According to some sources on the internet, a super-simple DIY gel hand sanitizer that just requires two parts 90+ percent rubbing alcohol and one part aloe vera gel may be created with only two ingredients.

My first assumption was that 2 parts alcohol would never result in a “gel,” but I decided to put it to the test…

Ingredients for making your own hand sanitizer gel
Aloe vera gel is used to sanitize the surface of the skin while also providing skin conditioners and a gel-like structure, at the very least according to theory.

Aloe vera gel, on the other hand, is mostly composed of alcohol. Or, at the very least, the vast majority of the bright green “after sun gel” bottles that are readily accessible. Their components list is formatted in the same same manner as Purell’s… Water, denatured alcohol, and glycerine are the first three ingredients, followed by a lengthy list of stabilizers and gelling agents, and the last ingredient is a teeny-tiny amount of aloe juice.

I doubt that aloe gel has anything near the requisite 60 percent alcohol, but it does include a large number of chemical gelling compounds that operate best when alcohol is present (plus a few skin conditioners for good measure).




(It’s really rather difficult to produce a gel out of alcohol. Agar, gelatin, and arrowroot are examples of substances that will not function in a high alcohol solution. I attempted to come up with a more natural variant for the sake of science, but polymers are the ones that function…)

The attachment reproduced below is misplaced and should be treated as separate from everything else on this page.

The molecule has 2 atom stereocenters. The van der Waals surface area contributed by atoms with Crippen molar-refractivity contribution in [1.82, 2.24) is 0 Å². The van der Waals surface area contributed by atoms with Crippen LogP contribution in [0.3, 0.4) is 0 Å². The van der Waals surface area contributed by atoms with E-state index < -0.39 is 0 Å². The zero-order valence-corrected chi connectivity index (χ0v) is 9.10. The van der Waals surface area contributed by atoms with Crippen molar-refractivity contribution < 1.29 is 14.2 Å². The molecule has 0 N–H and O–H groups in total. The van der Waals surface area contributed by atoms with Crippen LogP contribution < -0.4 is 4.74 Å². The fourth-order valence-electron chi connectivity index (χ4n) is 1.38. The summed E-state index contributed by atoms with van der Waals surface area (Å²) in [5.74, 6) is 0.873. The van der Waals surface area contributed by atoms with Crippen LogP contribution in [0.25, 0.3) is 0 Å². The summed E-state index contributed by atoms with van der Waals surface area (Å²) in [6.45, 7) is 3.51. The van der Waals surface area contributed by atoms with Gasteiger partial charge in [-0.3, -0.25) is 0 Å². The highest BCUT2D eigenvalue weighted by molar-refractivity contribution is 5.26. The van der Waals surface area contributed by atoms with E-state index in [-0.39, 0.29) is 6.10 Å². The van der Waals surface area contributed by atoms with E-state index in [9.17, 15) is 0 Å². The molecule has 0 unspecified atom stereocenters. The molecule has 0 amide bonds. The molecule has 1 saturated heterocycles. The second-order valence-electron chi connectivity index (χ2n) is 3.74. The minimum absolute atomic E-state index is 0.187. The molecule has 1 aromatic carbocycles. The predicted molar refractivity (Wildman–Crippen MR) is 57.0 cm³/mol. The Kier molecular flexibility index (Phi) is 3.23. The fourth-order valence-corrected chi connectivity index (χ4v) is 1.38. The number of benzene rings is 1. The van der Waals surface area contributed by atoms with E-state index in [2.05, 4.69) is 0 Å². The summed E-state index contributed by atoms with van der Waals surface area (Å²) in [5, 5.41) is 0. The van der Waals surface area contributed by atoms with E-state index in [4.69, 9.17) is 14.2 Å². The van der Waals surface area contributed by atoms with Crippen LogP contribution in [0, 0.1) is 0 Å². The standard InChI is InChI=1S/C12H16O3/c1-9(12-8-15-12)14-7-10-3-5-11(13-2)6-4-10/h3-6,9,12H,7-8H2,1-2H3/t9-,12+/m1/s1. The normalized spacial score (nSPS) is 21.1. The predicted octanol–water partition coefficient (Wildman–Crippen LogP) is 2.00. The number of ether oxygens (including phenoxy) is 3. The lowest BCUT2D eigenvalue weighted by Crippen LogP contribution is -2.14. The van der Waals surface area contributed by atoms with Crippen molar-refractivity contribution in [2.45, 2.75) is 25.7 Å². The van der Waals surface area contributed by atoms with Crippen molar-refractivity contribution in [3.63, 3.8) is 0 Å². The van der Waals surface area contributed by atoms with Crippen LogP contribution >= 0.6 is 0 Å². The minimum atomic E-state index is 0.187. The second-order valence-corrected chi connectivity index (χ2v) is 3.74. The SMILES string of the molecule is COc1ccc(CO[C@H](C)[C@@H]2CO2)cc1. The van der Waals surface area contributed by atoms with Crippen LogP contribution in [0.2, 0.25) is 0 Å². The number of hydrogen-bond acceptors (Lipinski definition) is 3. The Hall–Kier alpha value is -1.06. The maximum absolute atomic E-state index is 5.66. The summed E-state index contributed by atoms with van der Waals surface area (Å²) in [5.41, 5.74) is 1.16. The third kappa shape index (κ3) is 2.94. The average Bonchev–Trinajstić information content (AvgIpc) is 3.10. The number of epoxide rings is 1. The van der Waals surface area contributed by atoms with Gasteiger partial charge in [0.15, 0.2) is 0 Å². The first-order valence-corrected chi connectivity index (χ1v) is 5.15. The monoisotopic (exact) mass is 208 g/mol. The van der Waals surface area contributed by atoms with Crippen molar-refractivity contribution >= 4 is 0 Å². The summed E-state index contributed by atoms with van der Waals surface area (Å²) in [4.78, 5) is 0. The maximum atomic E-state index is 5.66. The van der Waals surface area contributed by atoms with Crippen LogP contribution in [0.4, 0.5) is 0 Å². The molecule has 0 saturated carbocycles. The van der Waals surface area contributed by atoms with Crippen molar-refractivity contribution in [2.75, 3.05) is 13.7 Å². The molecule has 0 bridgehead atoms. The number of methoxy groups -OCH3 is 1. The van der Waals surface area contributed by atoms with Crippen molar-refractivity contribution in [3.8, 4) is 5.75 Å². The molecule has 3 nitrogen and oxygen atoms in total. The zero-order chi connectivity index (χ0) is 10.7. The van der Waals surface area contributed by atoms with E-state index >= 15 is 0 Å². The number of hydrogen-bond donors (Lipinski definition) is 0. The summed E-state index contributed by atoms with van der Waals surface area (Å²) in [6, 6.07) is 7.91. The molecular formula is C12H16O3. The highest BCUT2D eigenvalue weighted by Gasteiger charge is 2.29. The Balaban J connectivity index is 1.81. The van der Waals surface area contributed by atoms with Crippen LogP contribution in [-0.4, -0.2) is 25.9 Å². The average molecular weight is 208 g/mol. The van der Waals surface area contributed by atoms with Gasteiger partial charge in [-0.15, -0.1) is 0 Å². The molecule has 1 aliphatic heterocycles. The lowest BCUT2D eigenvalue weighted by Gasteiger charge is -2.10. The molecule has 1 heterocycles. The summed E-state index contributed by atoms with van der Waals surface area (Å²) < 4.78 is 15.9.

In a container, one part aloe gel and two parts alcohol were combined…



Making your own hand sanitizer gel at home

91 percent ethanol and one part aloe gel are combined in a container but have not yet been blended.

They had to be shaken vigorously for a long time before they came together, and the mixture was originally rather thin. I was not persuaded in the least.

When I went to pick up the bottle about a half hour later, it had really thickened significantly. Simply shaking the bottle would reveal that air bubbles were trapped within the gel in the bottle.

If you look carefully, you can see them in there, being contained in a perfectly acceptable homemade hand sanitizer gel mixture.



Hand sanitizer using aloe gel makes a loose gel that really contains bubbles and is far thicker than hand sanitizer containing just alcohol.
Hand sanitizer using aloe gel makes a loose gel that really contains bubbles and is far thicker than hand sanitizer containing just alcohol.

There is one more important component missing…fragrance. Despite the fact that it is officially optional, this product smells awful. This product smells like extremely strong rubbing alcohol, which is not pleasant to the nose at all.




The only reason I asked my husband to hold it in his hands was so that I could take a photo for the story, and he flatly refused. It’s just too smelly.

If you want to persuade someone to use this, try adding a few drops of a pleasant smell in the mix as well. It might be anything as simple as lavender or tea tree essential oil, both of which have anti-microbial qualities.